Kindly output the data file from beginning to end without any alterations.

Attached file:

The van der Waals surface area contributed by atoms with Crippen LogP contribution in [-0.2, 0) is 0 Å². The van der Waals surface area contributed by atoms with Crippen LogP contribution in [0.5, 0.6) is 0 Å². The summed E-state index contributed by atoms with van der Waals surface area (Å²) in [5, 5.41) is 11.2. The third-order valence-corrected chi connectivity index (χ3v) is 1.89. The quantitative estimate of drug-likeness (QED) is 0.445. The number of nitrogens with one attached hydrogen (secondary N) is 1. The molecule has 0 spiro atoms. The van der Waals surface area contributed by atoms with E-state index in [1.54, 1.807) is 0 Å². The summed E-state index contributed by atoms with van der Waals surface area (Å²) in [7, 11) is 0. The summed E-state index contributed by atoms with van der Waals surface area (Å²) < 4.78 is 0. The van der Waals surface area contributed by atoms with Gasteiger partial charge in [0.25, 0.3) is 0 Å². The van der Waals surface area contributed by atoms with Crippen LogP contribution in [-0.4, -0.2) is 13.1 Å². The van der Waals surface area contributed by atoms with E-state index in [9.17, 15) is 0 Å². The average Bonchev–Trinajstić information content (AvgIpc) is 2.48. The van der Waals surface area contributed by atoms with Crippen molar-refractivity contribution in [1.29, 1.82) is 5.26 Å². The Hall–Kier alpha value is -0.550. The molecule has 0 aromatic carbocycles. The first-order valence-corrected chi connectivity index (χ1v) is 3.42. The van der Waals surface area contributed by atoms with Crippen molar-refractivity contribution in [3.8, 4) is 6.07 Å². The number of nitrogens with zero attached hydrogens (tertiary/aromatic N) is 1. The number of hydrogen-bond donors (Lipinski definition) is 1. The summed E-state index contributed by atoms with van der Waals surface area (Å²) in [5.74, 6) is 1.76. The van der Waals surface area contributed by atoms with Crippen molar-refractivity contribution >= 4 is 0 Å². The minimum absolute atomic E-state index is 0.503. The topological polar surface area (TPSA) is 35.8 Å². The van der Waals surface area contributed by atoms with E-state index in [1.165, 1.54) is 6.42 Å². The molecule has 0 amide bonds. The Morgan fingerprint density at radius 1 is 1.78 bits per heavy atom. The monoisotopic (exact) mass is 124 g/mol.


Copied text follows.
The van der Waals surface area contributed by atoms with Crippen LogP contribution in [-0.2, 0) is 0 Å². The van der Waals surface area contributed by atoms with Crippen LogP contribution in [0.5, 0.6) is 0 Å². The summed E-state index contributed by atoms with van der Waals surface area (Å²) in [5, 5.41) is 11.2. The third-order valence-corrected chi connectivity index (χ3v) is 1.89. The quantitative estimate of drug-likeness (QED) is 0.445. The number of nitrogens with one attached hydrogen (secondary N) is 1. The molecule has 0 spiro atoms. The van der Waals surface area contributed by atoms with E-state index in [1.54, 1.807) is 0 Å². The summed E-state index contributed by atoms with van der Waals surface area (Å²) in [7, 11) is 0. The summed E-state index contributed by atoms with van der Waals surface area (Å²) < 4.78 is 0. The van der Waals surface area contributed by atoms with Gasteiger partial charge in [0.25, 0.3) is 0 Å². The van der Waals surface area contributed by atoms with Crippen LogP contribution in [-0.4, -0.2) is 13.1 Å². The van der Waals surface area contributed by atoms with E-state index in [9.17, 15) is 0 Å². The average Bonchev–Trinajstić information content (AvgIpc) is 2.48. The van der Waals surface area contributed by atoms with Crippen molar-refractivity contribution in [1.29, 1.82) is 5.26 Å². The Hall–Kier alpha value is -0.550. The molecule has 0 aromatic carbocycles. The first-order valence-corrected chi connectivity index (χ1v) is 3.42. The van der Waals surface area contributed by atoms with Crippen molar-refractivity contribution in [3.8, 4) is 6.07 Å². The number of nitrogens with zero attached hydrogens (tertiary/aromatic N) is 1. The number of hydrogen-bond donors (Lipinski definition) is 1. The summed E-state index contributed by atoms with van der Waals surface area (Å²) in [5.74, 6) is 1.76. The van der Waals surface area contributed by atoms with Crippen molar-refractivity contribution >= 4 is 0 Å². The minimum absolute atomic E-state index is 0.503. The topological polar surface area (TPSA) is 35.8 Å². The van der Waals surface area contributed by atoms with E-state index in [1.165, 1.54) is 6.42 Å². The molecule has 0 amide bonds. The Morgan fingerprint density at radius 1 is 1.78 bits per heavy atom. The monoisotopic (exact) mass is 124 g/mol.